The profoundly comical game of rugby union has thrown up funnier stories - two England props of repute, Gareth Chilcott and Jason Leonard, tell side-splitting tales about the former national coach Jack Rowell, one concerning the temporary concealment of a very expensive watch, the other about the abrupt disposal of an equally valuable set of car keys - but this one was a gem, nevertheless.
When the renowned pundits of Sky Sports named their Premiership team of the season at an awards dinner in London on Wednesday night, the words "Jason" and "White" did not pass their lips. It was an instant classic. Had Peter Cook and Spike Milligan been on the selection panel, they would have struggled to register a better score on the laughometer.
Philippe Saint-André, who manages White at club level and collected a nice gong at the same event for his impressive work as Sale's director of rugby, was deeply amused, in an ironic kind of way. "This, I do not understand," said the Frenchman. "The English and their humour - it is strange, I think.
"No White? Jason has been fantastic this season. He has won us matches with his tackling. Some players win games by kicking goals, some by scoring tries, some by strategy and organisation. Jason wins them because he is a big presence. When he hits you... boom!"
At Sale, the coaches divide these hits into three categories: the passive, which club players around the country would recognise as a traditional over-the-shoulder, go-with-the-flow, non-aggressive tackle that allows the opponent to retain possession at the breakdown while leaving the defender's collar bone in one piece; the offload, which has more of a clatter about it but still permits the ball-carrier to pass to a colleague; and the sack, which is the exclusive preserve of man-eating flankers like White.
"When we talk about the sack, we mean a major hit behind the gain line - a really heavy, full-body smash that relieves the opponent of the ball and, more often than not, leaves him in a bloody big heap," explained Kingsley Jones, the former Wales flanker who has been coaching the Sale forwards under Saint-André's all-seeing eye.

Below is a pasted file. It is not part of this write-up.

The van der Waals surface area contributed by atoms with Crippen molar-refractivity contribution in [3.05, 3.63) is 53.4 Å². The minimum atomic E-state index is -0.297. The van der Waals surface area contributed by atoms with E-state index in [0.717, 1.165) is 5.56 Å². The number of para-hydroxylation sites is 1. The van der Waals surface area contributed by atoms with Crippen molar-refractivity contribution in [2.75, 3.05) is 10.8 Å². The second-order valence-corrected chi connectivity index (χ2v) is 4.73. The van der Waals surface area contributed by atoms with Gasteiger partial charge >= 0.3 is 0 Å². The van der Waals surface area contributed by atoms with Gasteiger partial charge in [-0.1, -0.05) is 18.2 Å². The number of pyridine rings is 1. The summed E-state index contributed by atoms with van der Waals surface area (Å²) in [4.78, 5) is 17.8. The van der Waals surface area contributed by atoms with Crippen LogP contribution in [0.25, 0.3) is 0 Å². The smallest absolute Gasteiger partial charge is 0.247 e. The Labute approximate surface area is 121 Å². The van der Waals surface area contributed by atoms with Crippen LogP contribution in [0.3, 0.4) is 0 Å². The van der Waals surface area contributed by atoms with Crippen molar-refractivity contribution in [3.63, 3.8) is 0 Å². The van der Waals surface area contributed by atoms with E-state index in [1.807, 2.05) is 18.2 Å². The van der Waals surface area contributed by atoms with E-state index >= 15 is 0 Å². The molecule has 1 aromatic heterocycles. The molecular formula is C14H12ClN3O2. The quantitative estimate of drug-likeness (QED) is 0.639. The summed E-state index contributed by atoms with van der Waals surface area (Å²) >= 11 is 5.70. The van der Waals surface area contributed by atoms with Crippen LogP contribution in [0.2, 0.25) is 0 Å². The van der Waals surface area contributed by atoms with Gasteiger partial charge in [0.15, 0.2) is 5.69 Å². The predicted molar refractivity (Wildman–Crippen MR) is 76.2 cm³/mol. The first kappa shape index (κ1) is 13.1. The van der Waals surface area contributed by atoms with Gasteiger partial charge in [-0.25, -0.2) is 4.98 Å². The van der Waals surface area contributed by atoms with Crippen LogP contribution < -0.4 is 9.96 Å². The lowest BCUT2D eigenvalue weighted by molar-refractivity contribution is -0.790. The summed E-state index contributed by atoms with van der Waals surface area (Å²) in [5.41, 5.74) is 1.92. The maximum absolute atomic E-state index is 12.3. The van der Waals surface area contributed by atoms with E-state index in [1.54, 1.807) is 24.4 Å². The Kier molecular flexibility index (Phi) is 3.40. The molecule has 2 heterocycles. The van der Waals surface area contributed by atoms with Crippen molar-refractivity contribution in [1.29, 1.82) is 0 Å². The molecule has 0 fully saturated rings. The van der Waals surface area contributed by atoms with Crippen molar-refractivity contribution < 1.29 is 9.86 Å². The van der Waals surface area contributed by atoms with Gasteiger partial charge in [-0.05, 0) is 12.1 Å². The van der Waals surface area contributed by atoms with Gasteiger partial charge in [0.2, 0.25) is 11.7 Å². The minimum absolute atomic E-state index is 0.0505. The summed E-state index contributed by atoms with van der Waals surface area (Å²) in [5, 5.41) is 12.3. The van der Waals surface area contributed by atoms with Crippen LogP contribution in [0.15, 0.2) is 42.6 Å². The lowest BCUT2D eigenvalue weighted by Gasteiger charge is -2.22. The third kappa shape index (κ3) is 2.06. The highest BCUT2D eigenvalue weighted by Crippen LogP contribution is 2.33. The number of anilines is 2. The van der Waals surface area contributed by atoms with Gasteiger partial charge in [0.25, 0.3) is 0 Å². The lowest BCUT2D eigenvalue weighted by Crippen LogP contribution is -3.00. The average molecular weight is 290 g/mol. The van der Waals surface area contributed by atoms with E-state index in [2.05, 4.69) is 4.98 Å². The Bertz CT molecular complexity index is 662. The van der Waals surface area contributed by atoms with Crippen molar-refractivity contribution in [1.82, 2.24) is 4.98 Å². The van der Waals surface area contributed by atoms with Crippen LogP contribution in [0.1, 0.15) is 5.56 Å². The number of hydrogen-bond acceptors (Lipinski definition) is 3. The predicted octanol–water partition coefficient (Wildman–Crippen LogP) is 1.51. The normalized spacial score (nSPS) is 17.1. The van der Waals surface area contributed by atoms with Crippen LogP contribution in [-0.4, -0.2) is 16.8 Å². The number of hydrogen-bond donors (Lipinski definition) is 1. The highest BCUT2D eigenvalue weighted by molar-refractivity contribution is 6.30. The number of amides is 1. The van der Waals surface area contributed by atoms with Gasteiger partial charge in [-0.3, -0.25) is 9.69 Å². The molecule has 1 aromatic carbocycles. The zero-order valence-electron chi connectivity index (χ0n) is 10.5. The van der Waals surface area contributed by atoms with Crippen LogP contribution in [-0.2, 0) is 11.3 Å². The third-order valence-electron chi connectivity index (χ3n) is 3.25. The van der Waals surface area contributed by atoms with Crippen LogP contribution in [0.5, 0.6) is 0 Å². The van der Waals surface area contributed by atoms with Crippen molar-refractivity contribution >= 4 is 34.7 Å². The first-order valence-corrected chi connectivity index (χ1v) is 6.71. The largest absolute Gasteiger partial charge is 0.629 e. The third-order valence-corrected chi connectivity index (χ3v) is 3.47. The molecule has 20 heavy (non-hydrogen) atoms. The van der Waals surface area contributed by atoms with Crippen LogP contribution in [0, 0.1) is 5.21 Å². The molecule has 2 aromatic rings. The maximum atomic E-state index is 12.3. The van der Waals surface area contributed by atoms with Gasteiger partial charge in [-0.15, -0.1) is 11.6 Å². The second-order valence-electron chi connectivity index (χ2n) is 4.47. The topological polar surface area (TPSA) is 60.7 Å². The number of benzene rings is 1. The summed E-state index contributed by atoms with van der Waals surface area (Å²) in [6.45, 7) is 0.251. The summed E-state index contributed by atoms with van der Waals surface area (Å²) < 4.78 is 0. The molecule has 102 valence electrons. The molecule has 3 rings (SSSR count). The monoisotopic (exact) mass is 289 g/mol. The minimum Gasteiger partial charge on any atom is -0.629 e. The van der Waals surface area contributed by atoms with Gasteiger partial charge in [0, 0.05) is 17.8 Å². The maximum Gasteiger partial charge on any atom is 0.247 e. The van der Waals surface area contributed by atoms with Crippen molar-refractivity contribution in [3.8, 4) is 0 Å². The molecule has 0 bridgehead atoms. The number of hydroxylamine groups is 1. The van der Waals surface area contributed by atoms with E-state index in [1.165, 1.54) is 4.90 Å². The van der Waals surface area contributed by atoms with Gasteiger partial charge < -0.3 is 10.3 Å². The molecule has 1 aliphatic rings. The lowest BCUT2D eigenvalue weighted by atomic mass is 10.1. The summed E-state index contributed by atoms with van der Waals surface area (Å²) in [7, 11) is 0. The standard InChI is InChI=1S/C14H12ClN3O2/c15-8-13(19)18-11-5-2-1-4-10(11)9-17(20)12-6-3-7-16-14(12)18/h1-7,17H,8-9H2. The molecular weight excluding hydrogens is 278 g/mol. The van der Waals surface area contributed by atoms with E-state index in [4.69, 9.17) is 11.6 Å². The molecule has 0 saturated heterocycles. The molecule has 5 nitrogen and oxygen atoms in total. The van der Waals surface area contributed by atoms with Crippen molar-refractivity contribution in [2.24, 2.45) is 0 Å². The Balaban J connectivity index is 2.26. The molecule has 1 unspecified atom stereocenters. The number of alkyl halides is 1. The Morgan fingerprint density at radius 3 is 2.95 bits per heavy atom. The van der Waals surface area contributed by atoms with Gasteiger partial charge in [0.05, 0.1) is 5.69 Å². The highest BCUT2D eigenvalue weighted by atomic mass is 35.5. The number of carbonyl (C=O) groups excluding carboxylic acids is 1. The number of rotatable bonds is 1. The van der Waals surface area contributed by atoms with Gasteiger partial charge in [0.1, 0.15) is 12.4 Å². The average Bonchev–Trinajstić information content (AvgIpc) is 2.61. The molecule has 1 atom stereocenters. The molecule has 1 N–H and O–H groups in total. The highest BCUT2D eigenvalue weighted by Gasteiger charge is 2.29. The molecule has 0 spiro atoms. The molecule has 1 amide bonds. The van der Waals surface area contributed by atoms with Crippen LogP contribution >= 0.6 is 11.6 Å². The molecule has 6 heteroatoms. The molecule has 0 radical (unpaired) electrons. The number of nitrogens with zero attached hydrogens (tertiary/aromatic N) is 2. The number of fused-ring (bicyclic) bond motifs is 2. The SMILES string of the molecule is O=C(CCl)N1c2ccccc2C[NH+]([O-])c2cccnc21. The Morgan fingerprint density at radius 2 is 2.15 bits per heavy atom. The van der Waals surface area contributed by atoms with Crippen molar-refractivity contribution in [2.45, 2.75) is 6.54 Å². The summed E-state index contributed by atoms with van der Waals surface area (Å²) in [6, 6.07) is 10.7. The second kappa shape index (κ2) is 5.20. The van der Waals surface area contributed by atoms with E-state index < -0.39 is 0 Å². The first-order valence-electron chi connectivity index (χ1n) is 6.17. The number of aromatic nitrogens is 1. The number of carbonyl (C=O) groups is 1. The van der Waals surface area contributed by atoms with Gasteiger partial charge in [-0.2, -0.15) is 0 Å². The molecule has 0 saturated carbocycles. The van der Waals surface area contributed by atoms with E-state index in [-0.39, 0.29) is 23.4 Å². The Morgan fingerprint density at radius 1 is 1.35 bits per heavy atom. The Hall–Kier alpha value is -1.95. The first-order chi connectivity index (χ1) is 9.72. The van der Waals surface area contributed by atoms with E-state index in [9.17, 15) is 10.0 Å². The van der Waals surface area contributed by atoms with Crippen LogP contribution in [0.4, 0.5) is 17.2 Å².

"Jason is our main man in this regard. We have people who make more tackles in a game - Magnus Lund [who plays in the breakaway position, with White on the blind side], is top of the count, as you would expect a No 7 to be.
"But Jason is the sack man. He puts in half a dozen big ones a game, and makes them count. I used to make 20 tackles a match in my playing days, and no one noticed any of them. When Jason tackles, people very definitely notice - and not just the poor sod on the end of it, either."
Not that White is the sort to notice people noticing. There is nothing of the showboater about him, nothing artificial; indeed, he is as good as he is because he understands the difference between effectiveness and affectation. As the captain of Scotland, he sees the game through bleakly realistic Scottish eyes.
The self-serving theatricality of an Austin Healey or a Matt Dawson, two of the less popular visitors to Murrayfield over the last decade, is utterly foreign to him. He talks himself down rather than up. Not to put too fine a point on it, he would rather not talk about himself at all.
"There is no great secret to tackling," he said this week after completing most of a vigorous training-field stint ahead of today's Guinness Premiership Final with Leicester at Twickenham. "It's about timing, about split-second judgement, about making the right decision at the right moment."